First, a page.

- Concrete Floor Information
- Concrete Floor Pictures
- Common Questions about Concrete Floors: Are they cold? Are they loud? Are they expensive?
- Popular Flooring Types: Kitchen floors, garage floors, basement floors and more
- Interior Floor Finishes: A comparison of finishing options available
- Concrete Floor Cost
- Installing Concrete Floors
- Caring for Concrete Floors
- Concrete Floor Design Ideas: Get inspiration from floor installations across the country
- Concrete Floor Applications
- Staining Concrete Floors
- Painting Concrete Floors
- Stenciling Concrete Floors
- Polishing Concrete Floors
- Self-Leveling Concrete Overlays
- Related Information
- Concrete Products:
Concrete Stains | Concrete Overlays
- Design Ideas: Concrete Floor Info
Concrete Floor ‘Comes Alive’ with Stain and DyeProject submitted by John Jarvis, Carve Surfaceworks, Carolina Beach, N.C.
The owner of The Nest in Wilmington, N.C., wanted a stained concrete floor as unique and special as the high-end home décor on display in his shop.
Acetone dye and semi-transparent stain were applied in different ratios and dispersed by misting with water to achieve the unique color variations and mottling effects.
A close-up view of the floor.
This floor has sold more floors than any other type of advertising we do,” says staining contractor John Jarvis.
Forget about CGI. Concrete flooring artists can produce amazing special effects without computer animation by simply using a combination of stains and dyes and some creative application techniques. Just check out this mesmerizing decorative concrete floor at The Nest in Wilmington, N.C., which was treated with various colors of acetone dye and semi-transparent stain.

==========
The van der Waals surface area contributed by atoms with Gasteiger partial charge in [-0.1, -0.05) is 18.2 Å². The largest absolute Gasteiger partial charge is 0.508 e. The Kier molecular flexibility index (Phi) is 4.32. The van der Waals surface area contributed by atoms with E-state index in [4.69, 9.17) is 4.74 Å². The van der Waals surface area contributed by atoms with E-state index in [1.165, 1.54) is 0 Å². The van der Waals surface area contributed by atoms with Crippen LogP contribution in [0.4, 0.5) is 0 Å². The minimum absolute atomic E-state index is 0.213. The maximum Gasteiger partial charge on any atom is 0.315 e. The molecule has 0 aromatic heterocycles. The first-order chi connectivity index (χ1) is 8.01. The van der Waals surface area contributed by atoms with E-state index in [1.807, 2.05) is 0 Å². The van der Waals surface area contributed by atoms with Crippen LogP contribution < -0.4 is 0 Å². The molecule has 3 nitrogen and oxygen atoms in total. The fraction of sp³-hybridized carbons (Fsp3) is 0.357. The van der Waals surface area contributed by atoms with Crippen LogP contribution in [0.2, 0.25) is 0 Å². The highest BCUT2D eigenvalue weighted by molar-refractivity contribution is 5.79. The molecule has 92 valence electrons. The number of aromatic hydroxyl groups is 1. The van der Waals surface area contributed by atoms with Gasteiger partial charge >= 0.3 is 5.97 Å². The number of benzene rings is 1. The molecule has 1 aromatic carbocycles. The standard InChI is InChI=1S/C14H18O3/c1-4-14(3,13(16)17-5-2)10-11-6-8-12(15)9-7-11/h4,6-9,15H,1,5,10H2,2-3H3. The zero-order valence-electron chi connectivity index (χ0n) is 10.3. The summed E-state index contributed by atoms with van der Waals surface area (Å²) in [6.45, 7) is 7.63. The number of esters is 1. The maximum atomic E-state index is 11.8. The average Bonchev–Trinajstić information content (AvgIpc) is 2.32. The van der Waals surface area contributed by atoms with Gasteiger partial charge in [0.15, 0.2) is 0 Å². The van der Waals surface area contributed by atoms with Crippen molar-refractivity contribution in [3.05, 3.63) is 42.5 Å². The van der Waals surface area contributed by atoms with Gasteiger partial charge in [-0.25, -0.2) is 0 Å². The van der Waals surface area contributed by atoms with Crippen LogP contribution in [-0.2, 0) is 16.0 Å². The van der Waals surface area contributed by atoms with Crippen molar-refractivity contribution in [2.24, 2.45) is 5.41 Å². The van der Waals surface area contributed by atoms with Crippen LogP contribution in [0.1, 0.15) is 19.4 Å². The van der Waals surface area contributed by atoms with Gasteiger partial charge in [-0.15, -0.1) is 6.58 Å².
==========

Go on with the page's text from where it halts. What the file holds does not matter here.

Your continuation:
“The Nest is an upscale home decor shop located in a high-end area of Wilmington. The owner loved the low maintenance of stained floors, but he wanted his to be unique. So I said, ‘Let’s make it come alive,’” says staining contractor John Jarvis of Carve Surfaceworks.
Jarvis brought the 4,000-square-foot floor to life by using H&C acetone dye stain in the color Spanish Dagger on one side and H&C semi-transparent stain in Obsidian on the other. Both products are designed to be used in tandem to achieve faux layered looks and unique color accents. “We played with the mix ratios and would spray a little dye and spray a little water mist to disperse the black stain,” says Jarvis, about the process he used to achieve this look. To enhance the color and protect the floor from wear, he sealed the surface with a clear, high-gloss urethane sealer.
Because this was an existing concrete floor, a lot of painstaking prep work was required before Jarvis could begin the staining work. “It was a terrible floor to prep. It had vinyl tile, ceramic tile, and carpet in some areas. It also had red floor paint. We had to grind really deep to clean the substrate,” he says. To prevent the water-based stain from soaking too deeply into the profiled surface, Jarvis presealed the floor with a paver sealer and then let it dry before applying the stain.
This was the first floor Carve Surfaceworks completed using H&C products, and it proved to be a big success, both for the floor owner and for Jarvis. “This floor has sold more floors than any other type of advertising we do,” he says.
Carve Surfaceworks, Carolina Beach, N.C.
Materials and equipment used
Concrete dye: H&C acetone dye stain (Spanish Dagger)
Concrete stain: H&C semi-transparent stain (Obsidian)
Paver sealer: H&C water-based paver sealer
Floor sealer: H&C high-performance industrial clear coat
Floor grinder: Mongrel propane floor grinder
See more concrete floor color options